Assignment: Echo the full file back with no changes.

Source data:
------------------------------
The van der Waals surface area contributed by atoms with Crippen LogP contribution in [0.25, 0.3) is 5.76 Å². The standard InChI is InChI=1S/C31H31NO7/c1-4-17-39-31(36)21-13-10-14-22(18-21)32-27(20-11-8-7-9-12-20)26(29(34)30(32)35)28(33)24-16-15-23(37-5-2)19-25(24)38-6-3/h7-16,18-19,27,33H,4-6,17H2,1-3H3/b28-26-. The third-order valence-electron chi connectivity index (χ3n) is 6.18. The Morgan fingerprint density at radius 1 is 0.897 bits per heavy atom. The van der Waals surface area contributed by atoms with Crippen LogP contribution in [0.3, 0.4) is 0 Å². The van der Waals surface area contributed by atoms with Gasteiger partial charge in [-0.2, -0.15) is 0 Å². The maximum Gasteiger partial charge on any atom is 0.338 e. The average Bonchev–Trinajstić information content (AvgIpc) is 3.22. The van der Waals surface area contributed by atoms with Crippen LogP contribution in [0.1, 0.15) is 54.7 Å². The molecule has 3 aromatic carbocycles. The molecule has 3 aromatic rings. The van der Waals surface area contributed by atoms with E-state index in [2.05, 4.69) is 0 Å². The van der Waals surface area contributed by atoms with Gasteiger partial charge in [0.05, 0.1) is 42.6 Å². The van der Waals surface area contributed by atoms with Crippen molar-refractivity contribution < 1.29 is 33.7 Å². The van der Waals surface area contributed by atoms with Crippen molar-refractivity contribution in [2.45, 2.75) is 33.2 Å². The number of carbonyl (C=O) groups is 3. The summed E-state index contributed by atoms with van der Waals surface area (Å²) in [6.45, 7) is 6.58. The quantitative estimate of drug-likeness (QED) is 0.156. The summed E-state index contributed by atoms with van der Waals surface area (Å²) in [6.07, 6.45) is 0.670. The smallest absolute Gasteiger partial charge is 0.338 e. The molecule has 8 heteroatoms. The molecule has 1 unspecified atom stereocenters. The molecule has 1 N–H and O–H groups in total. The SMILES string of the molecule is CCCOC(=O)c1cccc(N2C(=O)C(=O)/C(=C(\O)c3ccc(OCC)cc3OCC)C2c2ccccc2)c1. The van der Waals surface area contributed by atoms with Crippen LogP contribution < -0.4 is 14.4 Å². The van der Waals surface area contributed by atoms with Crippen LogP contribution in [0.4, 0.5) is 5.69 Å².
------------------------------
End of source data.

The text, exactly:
The van der Waals surface area contributed by atoms with Crippen LogP contribution in [0.25, 0.3) is 5.76 Å². The standard InChI is InChI=1S/C31H31NO7/c1-4-17-39-31(36)21-13-10-14-22(18-21)32-27(20-11-8-7-9-12-20)26(29(34)30(32)35)28(33)24-16-15-23(37-5-2)19-25(24)38-6-3/h7-16,18-19,27,33H,4-6,17H2,1-3H3/b28-26-. The third-order valence-electron chi connectivity index (χ3n) is 6.18. The Morgan fingerprint density at radius 1 is 0.897 bits per heavy atom. The van der Waals surface area contributed by atoms with Crippen LogP contribution in [0.3, 0.4) is 0 Å². The van der Waals surface area contributed by atoms with Gasteiger partial charge in [-0.2, -0.15) is 0 Å². The maximum Gasteiger partial charge on any atom is 0.338 e. The average Bonchev–Trinajstić information content (AvgIpc) is 3.22. The van der Waals surface area contributed by atoms with Crippen LogP contribution in [0.1, 0.15) is 54.7 Å². The molecule has 3 aromatic carbocycles. The molecule has 3 aromatic rings. The van der Waals surface area contributed by atoms with E-state index in [2.05, 4.69) is 0 Å². The van der Waals surface area contributed by atoms with Gasteiger partial charge in [0.05, 0.1) is 42.6 Å². The van der Waals surface area contributed by atoms with Crippen molar-refractivity contribution < 1.29 is 33.7 Å². The van der Waals surface area contributed by atoms with Crippen molar-refractivity contribution in [2.45, 2.75) is 33.2 Å². The number of carbonyl (C=O) groups is 3. The summed E-state index contributed by atoms with van der Waals surface area (Å²) in [6.45, 7) is 6.58. The quantitative estimate of drug-likeness (QED) is 0.156. The summed E-state index contributed by atoms with van der Waals surface area (Å²) in [6.07, 6.45) is 0.670. The smallest absolute Gasteiger partial charge is 0.338 e. The molecule has 8 heteroatoms. The molecule has 1 unspecified atom stereocenters. The molecule has 1 N–H and O–H groups in total. The SMILES string of the molecule is CCCOC(=O)c1cccc(N2C(=O)C(=O)/C(=C(\O)c3ccc(OCC)cc3OCC)C2c2ccccc2)c1. The van der Waals surface area contributed by atoms with Crippen LogP contribution < -0.4 is 14.4 Å². The van der Waals surface area contributed by atoms with Crippen LogP contribution in [0.4, 0.5) is 5.69 Å².